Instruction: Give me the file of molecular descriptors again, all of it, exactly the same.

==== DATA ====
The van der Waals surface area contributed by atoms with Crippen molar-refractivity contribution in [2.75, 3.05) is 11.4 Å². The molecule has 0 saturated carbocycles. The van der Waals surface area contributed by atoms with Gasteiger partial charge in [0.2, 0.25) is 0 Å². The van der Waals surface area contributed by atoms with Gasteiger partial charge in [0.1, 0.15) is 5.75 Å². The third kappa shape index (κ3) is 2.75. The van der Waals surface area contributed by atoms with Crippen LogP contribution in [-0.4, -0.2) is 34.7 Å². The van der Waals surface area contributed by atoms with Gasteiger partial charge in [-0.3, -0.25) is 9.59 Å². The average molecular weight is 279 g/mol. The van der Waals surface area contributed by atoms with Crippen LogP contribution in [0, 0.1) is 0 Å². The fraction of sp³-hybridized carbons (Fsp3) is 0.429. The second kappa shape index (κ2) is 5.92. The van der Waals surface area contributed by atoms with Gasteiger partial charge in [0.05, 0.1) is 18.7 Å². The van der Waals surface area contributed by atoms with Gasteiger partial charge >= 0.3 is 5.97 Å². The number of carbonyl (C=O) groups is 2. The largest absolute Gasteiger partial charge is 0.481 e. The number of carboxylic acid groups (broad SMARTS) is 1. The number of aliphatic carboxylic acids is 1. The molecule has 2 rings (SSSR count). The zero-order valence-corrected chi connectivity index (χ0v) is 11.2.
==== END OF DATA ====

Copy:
The van der Waals surface area contributed by atoms with Crippen molar-refractivity contribution in [2.75, 3.05) is 11.4 Å². The molecule has 0 saturated carbocycles. The van der Waals surface area contributed by atoms with Gasteiger partial charge in [0.2, 0.25) is 0 Å². The van der Waals surface area contributed by atoms with Gasteiger partial charge in [0.1, 0.15) is 5.75 Å². The third kappa shape index (κ3) is 2.75. The van der Waals surface area contributed by atoms with Crippen LogP contribution in [-0.4, -0.2) is 34.7 Å². The van der Waals surface area contributed by atoms with Gasteiger partial charge in [-0.3, -0.25) is 9.59 Å². The average molecular weight is 279 g/mol. The van der Waals surface area contributed by atoms with Crippen LogP contribution in [0, 0.1) is 0 Å². The fraction of sp³-hybridized carbons (Fsp3) is 0.429. The second kappa shape index (κ2) is 5.92. The van der Waals surface area contributed by atoms with Gasteiger partial charge in [0.05, 0.1) is 18.7 Å². The van der Waals surface area contributed by atoms with Gasteiger partial charge >= 0.3 is 5.97 Å². The number of carbonyl (C=O) groups is 2. The largest absolute Gasteiger partial charge is 0.481 e. The number of carboxylic acid groups (broad SMARTS) is 1. The number of aliphatic carboxylic acids is 1. The molecule has 2 rings (SSSR count). The zero-order valence-corrected chi connectivity index (χ0v) is 11.2.